The DroneDeploy Map Engine as a Service Curl Sample Code demonstrates how to use the DroneDeploy map processing engine as a service. Developers can generate 3D maps from photos via API, without building a photogrammetry pipeline. A guide is available to set up a plan and image transfer object, add images, run exports, and access the generated tiles.
Shephertz supports developers with BaaS APIs for Time Service and gift management. Apple seeks to overhaul its mapping APIs. Plus: Hackathons and the new machine learning platform, and Apigee issues a global API challenge.
Recently launched, Everlapse, is a free iOS app for sharing images and slideshows. Communicating with images is already a winning formula in the world of social networking, but Everlapse makes it a little more interesting by providing something that is a bit more stimulating than just static photos, but not quite as complicated as videos. In a nutshell, it allows users to create and contribute to clips which are made up of various photos and displayed as a slideshow. By providing the Everlapse API, the company also makes it possible for developers to integrate this functionality with other applications.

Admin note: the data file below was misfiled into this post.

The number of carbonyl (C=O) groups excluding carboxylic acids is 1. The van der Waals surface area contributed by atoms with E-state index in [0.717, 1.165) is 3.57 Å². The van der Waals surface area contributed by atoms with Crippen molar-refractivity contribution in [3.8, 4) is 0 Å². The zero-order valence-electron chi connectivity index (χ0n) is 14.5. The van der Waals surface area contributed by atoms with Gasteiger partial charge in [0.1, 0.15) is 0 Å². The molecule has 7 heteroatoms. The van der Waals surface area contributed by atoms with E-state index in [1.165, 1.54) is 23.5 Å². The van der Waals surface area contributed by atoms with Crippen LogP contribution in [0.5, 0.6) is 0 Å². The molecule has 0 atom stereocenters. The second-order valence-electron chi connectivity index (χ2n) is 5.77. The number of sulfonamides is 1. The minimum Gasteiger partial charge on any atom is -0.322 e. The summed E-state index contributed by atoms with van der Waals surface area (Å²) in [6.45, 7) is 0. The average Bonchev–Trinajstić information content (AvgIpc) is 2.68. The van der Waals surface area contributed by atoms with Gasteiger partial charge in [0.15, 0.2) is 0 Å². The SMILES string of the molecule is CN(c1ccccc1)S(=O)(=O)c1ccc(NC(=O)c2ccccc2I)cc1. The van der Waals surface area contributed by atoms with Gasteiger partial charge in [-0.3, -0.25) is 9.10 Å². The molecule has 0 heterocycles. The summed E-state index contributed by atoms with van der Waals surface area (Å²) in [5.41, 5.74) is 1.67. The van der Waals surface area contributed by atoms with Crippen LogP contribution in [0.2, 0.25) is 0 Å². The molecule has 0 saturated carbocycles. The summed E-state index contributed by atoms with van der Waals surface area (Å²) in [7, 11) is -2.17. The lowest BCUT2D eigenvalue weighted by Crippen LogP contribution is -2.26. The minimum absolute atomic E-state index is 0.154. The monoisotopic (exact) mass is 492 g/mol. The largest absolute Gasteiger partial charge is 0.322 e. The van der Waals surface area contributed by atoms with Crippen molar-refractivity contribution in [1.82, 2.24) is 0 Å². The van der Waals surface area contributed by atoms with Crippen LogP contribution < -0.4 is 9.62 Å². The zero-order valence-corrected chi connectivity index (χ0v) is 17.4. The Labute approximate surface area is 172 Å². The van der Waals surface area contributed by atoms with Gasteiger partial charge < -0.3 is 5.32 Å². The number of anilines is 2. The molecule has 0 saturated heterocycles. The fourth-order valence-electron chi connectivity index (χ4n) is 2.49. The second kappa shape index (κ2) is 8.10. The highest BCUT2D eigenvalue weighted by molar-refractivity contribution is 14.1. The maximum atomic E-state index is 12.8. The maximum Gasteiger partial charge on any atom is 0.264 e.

Cloud APIs are all about the endpoints: some services follow the current trend of providing a RESTful end point, others use older protocols such as RPC or SOAP, some use newer - push focused - endpoints like WebSockets or HTTP Streaming, others may offer a number of different endpoints to meet different requirements and some just use what seems to be best for a specific job which might mean not strictly following protocol rules. But is providing an endpoint to a service alone good enough? Should a developer really have to care about how a service is built or accessed when they can use a client library?